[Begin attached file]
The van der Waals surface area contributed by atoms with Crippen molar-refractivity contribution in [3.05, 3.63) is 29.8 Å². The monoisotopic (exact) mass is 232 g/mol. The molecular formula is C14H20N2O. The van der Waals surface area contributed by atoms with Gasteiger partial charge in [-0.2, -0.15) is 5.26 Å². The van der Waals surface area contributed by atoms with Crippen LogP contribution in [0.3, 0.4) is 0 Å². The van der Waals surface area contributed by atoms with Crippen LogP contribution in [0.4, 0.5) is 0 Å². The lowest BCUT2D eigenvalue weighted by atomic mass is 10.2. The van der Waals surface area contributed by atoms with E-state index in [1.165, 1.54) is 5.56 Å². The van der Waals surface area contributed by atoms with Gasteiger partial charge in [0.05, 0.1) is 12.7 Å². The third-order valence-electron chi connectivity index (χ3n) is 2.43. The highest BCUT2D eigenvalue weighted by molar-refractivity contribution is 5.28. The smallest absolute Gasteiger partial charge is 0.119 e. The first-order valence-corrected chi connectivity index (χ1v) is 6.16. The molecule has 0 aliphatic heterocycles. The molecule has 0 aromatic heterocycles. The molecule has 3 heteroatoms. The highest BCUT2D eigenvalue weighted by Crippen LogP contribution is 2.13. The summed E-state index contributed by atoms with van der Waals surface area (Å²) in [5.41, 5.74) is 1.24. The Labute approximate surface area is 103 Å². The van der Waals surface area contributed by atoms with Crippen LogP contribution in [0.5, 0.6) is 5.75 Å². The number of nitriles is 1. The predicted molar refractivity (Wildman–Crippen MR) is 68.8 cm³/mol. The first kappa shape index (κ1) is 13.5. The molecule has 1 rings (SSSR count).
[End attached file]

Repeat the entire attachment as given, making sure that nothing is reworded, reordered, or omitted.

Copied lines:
The van der Waals surface area contributed by atoms with Crippen molar-refractivity contribution in [3.05, 3.63) is 29.8 Å². The monoisotopic (exact) mass is 232 g/mol. The molecular formula is C14H20N2O. The van der Waals surface area contributed by atoms with Gasteiger partial charge in [-0.2, -0.15) is 5.26 Å². The van der Waals surface area contributed by atoms with Crippen LogP contribution in [0.3, 0.4) is 0 Å². The van der Waals surface area contributed by atoms with Crippen LogP contribution in [0.4, 0.5) is 0 Å². The lowest BCUT2D eigenvalue weighted by atomic mass is 10.2. The van der Waals surface area contributed by atoms with E-state index in [1.165, 1.54) is 5.56 Å². The van der Waals surface area contributed by atoms with Gasteiger partial charge in [0.05, 0.1) is 12.7 Å². The third-order valence-electron chi connectivity index (χ3n) is 2.43. The highest BCUT2D eigenvalue weighted by molar-refractivity contribution is 5.28. The smallest absolute Gasteiger partial charge is 0.119 e. The first-order valence-corrected chi connectivity index (χ1v) is 6.16. The molecule has 0 aliphatic heterocycles. The molecule has 0 aromatic heterocycles. The molecule has 3 heteroatoms. The highest BCUT2D eigenvalue weighted by Crippen LogP contribution is 2.13. The summed E-state index contributed by atoms with van der Waals surface area (Å²) in [5.41, 5.74) is 1.24. The Labute approximate surface area is 103 Å². The van der Waals surface area contributed by atoms with Crippen LogP contribution in [0.5, 0.6) is 5.75 Å². The number of nitriles is 1. The predicted molar refractivity (Wildman–Crippen MR) is 68.8 cm³/mol. The first kappa shape index (κ1) is 13.5. The molecule has 1 rings (SSSR count).